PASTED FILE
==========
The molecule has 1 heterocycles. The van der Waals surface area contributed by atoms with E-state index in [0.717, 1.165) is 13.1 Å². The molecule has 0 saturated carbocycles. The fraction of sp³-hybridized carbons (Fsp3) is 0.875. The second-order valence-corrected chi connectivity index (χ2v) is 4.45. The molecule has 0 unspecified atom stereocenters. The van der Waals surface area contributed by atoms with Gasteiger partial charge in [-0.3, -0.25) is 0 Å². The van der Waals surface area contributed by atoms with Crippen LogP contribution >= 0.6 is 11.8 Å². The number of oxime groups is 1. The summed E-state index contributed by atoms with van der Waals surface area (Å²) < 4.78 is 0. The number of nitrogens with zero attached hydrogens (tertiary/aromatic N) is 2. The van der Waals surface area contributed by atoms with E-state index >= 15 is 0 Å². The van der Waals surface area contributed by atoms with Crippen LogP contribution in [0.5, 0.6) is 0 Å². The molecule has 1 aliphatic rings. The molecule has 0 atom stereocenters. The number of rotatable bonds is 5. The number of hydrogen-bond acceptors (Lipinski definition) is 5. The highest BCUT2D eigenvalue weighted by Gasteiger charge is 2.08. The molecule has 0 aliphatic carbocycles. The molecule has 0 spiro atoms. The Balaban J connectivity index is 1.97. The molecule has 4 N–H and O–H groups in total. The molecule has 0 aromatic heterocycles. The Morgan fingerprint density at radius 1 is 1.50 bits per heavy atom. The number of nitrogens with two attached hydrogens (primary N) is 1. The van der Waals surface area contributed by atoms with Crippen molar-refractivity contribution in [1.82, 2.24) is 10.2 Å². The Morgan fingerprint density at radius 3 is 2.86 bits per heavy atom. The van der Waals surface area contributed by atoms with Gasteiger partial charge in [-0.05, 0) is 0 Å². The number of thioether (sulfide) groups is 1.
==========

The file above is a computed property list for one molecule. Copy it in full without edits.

The molecule has 1 heterocycles. The van der Waals surface area contributed by atoms with E-state index in [0.717, 1.165) is 13.1 Å². The molecule has 0 saturated carbocycles. The fraction of sp³-hybridized carbons (Fsp3) is 0.875. The second-order valence-corrected chi connectivity index (χ2v) is 4.45. The molecule has 0 unspecified atom stereocenters. The van der Waals surface area contributed by atoms with Gasteiger partial charge in [-0.3, -0.25) is 0 Å². The van der Waals surface area contributed by atoms with Crippen LogP contribution >= 0.6 is 11.8 Å². The number of oxime groups is 1. The summed E-state index contributed by atoms with van der Waals surface area (Å²) < 4.78 is 0. The number of nitrogens with zero attached hydrogens (tertiary/aromatic N) is 2. The van der Waals surface area contributed by atoms with E-state index >= 15 is 0 Å². The van der Waals surface area contributed by atoms with Crippen LogP contribution in [0.5, 0.6) is 0 Å². The molecule has 1 aliphatic rings. The molecule has 0 atom stereocenters. The number of rotatable bonds is 5. The number of hydrogen-bond acceptors (Lipinski definition) is 5. The highest BCUT2D eigenvalue weighted by Gasteiger charge is 2.08. The molecule has 0 aliphatic carbocycles. The molecule has 0 spiro atoms. The Balaban J connectivity index is 1.97. The molecule has 4 N–H and O–H groups in total. The molecule has 0 aromatic heterocycles. The Morgan fingerprint density at radius 1 is 1.50 bits per heavy atom. The number of nitrogens with two attached hydrogens (primary N) is 1. The van der Waals surface area contributed by atoms with Crippen molar-refractivity contribution in [1.82, 2.24) is 10.2 Å². The Morgan fingerprint density at radius 3 is 2.86 bits per heavy atom. The van der Waals surface area contributed by atoms with Gasteiger partial charge in [-0.05, 0) is 0 Å². The number of thioether (sulfide) groups is 1.